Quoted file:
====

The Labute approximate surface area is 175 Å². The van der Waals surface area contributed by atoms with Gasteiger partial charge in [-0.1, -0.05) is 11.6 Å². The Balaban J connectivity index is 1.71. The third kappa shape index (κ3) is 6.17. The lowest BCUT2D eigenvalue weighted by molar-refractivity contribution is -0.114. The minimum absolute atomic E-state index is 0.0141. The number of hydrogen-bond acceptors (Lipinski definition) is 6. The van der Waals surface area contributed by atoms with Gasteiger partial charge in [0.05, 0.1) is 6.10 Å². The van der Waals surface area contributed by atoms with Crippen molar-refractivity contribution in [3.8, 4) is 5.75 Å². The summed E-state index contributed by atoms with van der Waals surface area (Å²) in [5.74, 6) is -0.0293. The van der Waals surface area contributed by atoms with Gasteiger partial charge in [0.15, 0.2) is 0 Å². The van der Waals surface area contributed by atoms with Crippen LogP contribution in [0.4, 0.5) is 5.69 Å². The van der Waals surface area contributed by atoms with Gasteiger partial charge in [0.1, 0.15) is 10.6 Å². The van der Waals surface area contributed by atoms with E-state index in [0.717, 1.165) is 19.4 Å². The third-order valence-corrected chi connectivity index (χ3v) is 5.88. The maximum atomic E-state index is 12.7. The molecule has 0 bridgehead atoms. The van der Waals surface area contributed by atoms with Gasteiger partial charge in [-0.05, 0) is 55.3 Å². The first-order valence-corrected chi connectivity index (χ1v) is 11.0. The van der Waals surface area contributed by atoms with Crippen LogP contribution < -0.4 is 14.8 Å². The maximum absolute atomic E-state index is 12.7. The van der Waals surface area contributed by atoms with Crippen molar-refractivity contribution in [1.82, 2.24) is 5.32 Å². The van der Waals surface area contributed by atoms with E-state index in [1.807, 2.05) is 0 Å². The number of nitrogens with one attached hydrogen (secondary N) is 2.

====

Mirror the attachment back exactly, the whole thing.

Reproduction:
The Labute approximate surface area is 175 Å². The van der Waals surface area contributed by atoms with Gasteiger partial charge in [-0.1, -0.05) is 11.6 Å². The Balaban J connectivity index is 1.71. The third kappa shape index (κ3) is 6.17. The lowest BCUT2D eigenvalue weighted by molar-refractivity contribution is -0.114. The minimum absolute atomic E-state index is 0.0141. The number of hydrogen-bond acceptors (Lipinski definition) is 6. The van der Waals surface area contributed by atoms with Gasteiger partial charge in [0.05, 0.1) is 6.10 Å². The van der Waals surface area contributed by atoms with Crippen molar-refractivity contribution in [3.8, 4) is 5.75 Å². The summed E-state index contributed by atoms with van der Waals surface area (Å²) in [5.74, 6) is -0.0293. The van der Waals surface area contributed by atoms with Gasteiger partial charge in [0.15, 0.2) is 0 Å². The van der Waals surface area contributed by atoms with Crippen LogP contribution in [0.4, 0.5) is 5.69 Å². The van der Waals surface area contributed by atoms with Gasteiger partial charge in [0.1, 0.15) is 10.6 Å². The van der Waals surface area contributed by atoms with E-state index in [0.717, 1.165) is 19.4 Å². The third-order valence-corrected chi connectivity index (χ3v) is 5.88. The maximum atomic E-state index is 12.7. The molecule has 0 bridgehead atoms. The van der Waals surface area contributed by atoms with Gasteiger partial charge in [-0.05, 0) is 55.3 Å². The first-order valence-corrected chi connectivity index (χ1v) is 11.0. The van der Waals surface area contributed by atoms with Crippen LogP contribution < -0.4 is 14.8 Å². The maximum absolute atomic E-state index is 12.7. The van der Waals surface area contributed by atoms with Crippen molar-refractivity contribution in [1.82, 2.24) is 5.32 Å². The van der Waals surface area contributed by atoms with E-state index in [1.807, 2.05) is 0 Å². The number of nitrogens with one attached hydrogen (secondary N) is 2.